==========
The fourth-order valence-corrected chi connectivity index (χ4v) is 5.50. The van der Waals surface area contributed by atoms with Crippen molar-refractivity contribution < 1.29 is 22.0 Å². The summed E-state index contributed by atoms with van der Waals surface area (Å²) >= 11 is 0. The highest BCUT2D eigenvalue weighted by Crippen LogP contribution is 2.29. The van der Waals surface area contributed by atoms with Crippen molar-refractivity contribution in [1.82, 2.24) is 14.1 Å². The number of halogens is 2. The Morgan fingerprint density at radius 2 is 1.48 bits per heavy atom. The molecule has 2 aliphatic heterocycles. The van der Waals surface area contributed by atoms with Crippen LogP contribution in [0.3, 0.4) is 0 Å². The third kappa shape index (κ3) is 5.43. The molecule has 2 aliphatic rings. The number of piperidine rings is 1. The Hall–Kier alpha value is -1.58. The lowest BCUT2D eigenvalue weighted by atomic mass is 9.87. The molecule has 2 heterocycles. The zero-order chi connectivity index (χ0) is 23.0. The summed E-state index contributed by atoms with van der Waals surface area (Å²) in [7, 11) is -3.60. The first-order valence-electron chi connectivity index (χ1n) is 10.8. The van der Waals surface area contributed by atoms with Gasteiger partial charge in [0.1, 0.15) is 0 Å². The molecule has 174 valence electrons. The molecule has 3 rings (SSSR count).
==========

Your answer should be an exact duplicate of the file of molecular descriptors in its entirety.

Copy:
The fourth-order valence-corrected chi connectivity index (χ4v) is 5.50. The van der Waals surface area contributed by atoms with Crippen molar-refractivity contribution < 1.29 is 22.0 Å². The summed E-state index contributed by atoms with van der Waals surface area (Å²) >= 11 is 0. The highest BCUT2D eigenvalue weighted by Crippen LogP contribution is 2.29. The van der Waals surface area contributed by atoms with Crippen molar-refractivity contribution in [1.82, 2.24) is 14.1 Å². The number of halogens is 2. The Morgan fingerprint density at radius 2 is 1.48 bits per heavy atom. The molecule has 2 aliphatic heterocycles. The van der Waals surface area contributed by atoms with Crippen LogP contribution in [0.3, 0.4) is 0 Å². The third kappa shape index (κ3) is 5.43. The molecule has 2 aliphatic rings. The number of piperidine rings is 1. The Hall–Kier alpha value is -1.58. The lowest BCUT2D eigenvalue weighted by atomic mass is 9.87. The molecule has 2 heterocycles. The zero-order chi connectivity index (χ0) is 23.0. The summed E-state index contributed by atoms with van der Waals surface area (Å²) in [7, 11) is -3.60. The first-order valence-electron chi connectivity index (χ1n) is 10.8. The van der Waals surface area contributed by atoms with Gasteiger partial charge in [0.1, 0.15) is 0 Å². The molecule has 174 valence electrons. The molecule has 3 rings (SSSR count).